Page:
Global Boundary Stratotype Section and Point
A Global Boundary Stratotype Section and Point, abbreviated GSSP, is an internationally agreed upon reference point on a stratigraphic section which defines the lower boundary of a stage on the geologic time scale. The effort to define GSSPs is conducted by the International Commission on Stratigraphy, a part of the International Union of Geological Sciences. Most, but not all, GSSPs are based on paleontological changes. Hence GSSPs are described in terms of transitions between different faunal stages, though far more faunal stages have been described than GSSPs; the GSSP definition effort commenced in 1977. As of 2012, 64 of the 101 stages that need a GSSP have been formally defined. A geologic section has to fulfill a set of criteria to be adapted as a GSSP by the ICS; the following list summarizes the criteria: A GSSP has to define the lower boundary of a geologic stage. The lower boundary has to be defined using a primary marker. There should be secondary markers; the horizon in which the marker appears should have minerals.
The marker has to have regional and global correlation in outcrops of the same age The marker should be independent of facies. The outcrop has to have an adequate thickness Sedimentation has to be continuous without any changes in facies The outcrop should be unaffected by tectonic and sedimentary movements, metamorphism The outcrop has to be accessible to research and free to access; this includes that the outcrop has to be located where it can be visited has to be kept in good condition, in accessible terrain, extensive enough to allow repeated sampling and open to researchers of all nationalities. The Precambrian-Cambrian boundary GSSP at Fortune Head, Newfoundland is a typical GSSP, it is set aside as a nature preserve. A continuous section is available from beds that are Precambrian into beds that are Cambrian; the boundary is set at the first appearance of a complex trace fossil Treptichnus pedum, found worldwide. The Fortune Head GSSP is unlikely to be built over. Nonetheless, Treptichnus pedum is less than ideal as a marker fossil as it is not found in every Cambrian sequence, it is not assured that it is found at the same level in every exposure.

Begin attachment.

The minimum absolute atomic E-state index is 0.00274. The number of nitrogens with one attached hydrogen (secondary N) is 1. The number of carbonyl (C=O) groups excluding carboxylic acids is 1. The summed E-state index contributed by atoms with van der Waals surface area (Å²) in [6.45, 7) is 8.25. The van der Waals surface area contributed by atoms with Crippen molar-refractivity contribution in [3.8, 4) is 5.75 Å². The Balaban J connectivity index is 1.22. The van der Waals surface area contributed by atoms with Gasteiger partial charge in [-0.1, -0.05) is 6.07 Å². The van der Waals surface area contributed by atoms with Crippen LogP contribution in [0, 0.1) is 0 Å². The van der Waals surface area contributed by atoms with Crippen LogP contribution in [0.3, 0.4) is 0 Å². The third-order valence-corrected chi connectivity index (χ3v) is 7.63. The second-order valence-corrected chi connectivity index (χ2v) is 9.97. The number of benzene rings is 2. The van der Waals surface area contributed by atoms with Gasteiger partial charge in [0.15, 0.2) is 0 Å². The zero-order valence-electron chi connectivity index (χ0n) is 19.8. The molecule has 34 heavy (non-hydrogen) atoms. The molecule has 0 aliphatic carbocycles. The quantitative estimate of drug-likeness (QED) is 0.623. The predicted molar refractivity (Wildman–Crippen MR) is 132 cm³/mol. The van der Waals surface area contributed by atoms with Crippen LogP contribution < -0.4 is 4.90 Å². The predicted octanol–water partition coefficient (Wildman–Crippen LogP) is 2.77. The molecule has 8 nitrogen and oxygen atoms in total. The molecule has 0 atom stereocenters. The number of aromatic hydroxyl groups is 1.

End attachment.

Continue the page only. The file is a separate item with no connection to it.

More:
In fact, further eroding its value as a boundary marker, it has since been identified in strata 4m below the GSSP! However, no other fossil is known. There is no radiometrically datable bed at the boundary at Fortune Head, but there is one above the boundary in similar beds nearby; these factors have led some geologists to suggest. Once a GSSP boundary has been agreed upon, a "golden spike" is driven into the geologic section to mark the precise boundary for future geologists; the first stratigraphic boundary was defined in 1977 by identifying the Silurian-Devonian boundary with a bronze plaque at a locality called Klonk, northeast of the village of Suchomasty in the Czech Republic. GSSPs are sometimes referred to as Golden Spikes; because defining a GSSP depends on finding well-preserved geologic sections and identifying key events, this task becomes more difficult as one goes farther back in time. Before 630 million years ago, boundaries on the geologic timescale are defined by reference to fixed dates, known as "Global Standard Stratigraphic Ages".
Body form European Mammal Neogene Fauna Geologic time scale New Zealand geologic time scale List of GSSPs North American Land Mammal Age Type locality Hedberg, H. D. International stratigraphic guide: A guide to stratigraphic classification and procedure, New York, John Wiley and Sons, 1976 International Stratigraphic Chart from the International Commission on Stratigraphy GSSP table with pages on each ratified GSSP from the ICS Subcommission for Stratigraphic Information USA National Park Service Washington State University Web Geological Time Machine Eon or Aeon, Math Words - An alphabetical index The Global Boundary Stratotype Section and Point: overview Chart of The Global Boundary Stratotype Sections and Points: chart Table of Global Boundary Stratotype Sections and Points with links to summary pages for each one: chart GSSPs and Continental drift 3D views Geotime chart displaying geologic time periods compared to the fossil record - Deals with chronology and classifications for laymen